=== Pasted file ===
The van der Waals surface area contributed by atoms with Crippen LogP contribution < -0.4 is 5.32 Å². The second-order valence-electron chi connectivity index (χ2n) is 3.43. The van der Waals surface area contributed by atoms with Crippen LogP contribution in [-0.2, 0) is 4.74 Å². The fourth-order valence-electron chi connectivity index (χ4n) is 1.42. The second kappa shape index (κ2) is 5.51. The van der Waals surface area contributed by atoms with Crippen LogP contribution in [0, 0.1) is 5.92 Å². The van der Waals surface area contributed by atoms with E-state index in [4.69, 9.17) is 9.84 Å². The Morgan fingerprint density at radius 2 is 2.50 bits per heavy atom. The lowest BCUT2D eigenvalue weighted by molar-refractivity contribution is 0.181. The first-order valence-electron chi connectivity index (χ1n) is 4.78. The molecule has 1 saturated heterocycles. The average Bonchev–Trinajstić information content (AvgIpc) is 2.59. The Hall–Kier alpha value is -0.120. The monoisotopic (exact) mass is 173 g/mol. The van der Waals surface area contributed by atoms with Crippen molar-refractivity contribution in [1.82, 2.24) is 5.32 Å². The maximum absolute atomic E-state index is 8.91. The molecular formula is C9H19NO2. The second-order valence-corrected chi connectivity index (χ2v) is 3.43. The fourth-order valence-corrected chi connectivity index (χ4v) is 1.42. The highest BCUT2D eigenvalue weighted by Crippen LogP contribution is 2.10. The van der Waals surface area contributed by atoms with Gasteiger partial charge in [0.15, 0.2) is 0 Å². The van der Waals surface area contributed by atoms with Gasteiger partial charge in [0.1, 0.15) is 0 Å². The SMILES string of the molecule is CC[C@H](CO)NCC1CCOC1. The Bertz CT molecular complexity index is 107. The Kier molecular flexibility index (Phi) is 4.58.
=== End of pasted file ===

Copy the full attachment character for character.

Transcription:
The van der Waals surface area contributed by atoms with Crippen LogP contribution < -0.4 is 5.32 Å². The second-order valence-electron chi connectivity index (χ2n) is 3.43. The van der Waals surface area contributed by atoms with Crippen LogP contribution in [-0.2, 0) is 4.74 Å². The fourth-order valence-electron chi connectivity index (χ4n) is 1.42. The second kappa shape index (κ2) is 5.51. The van der Waals surface area contributed by atoms with Crippen LogP contribution in [0, 0.1) is 5.92 Å². The van der Waals surface area contributed by atoms with E-state index in [4.69, 9.17) is 9.84 Å². The Morgan fingerprint density at radius 2 is 2.50 bits per heavy atom. The lowest BCUT2D eigenvalue weighted by molar-refractivity contribution is 0.181. The first-order valence-electron chi connectivity index (χ1n) is 4.78. The molecule has 1 saturated heterocycles. The average Bonchev–Trinajstić information content (AvgIpc) is 2.59. The Hall–Kier alpha value is -0.120. The monoisotopic (exact) mass is 173 g/mol. The van der Waals surface area contributed by atoms with Crippen molar-refractivity contribution in [1.82, 2.24) is 5.32 Å². The maximum absolute atomic E-state index is 8.91. The molecular formula is C9H19NO2. The second-order valence-corrected chi connectivity index (χ2v) is 3.43. The fourth-order valence-corrected chi connectivity index (χ4v) is 1.42. The highest BCUT2D eigenvalue weighted by Crippen LogP contribution is 2.10. The van der Waals surface area contributed by atoms with Gasteiger partial charge in [0.15, 0.2) is 0 Å². The van der Waals surface area contributed by atoms with Gasteiger partial charge in [0.1, 0.15) is 0 Å². The SMILES string of the molecule is CC[C@H](CO)NCC1CCOC1. The Bertz CT molecular complexity index is 107. The Kier molecular flexibility index (Phi) is 4.58.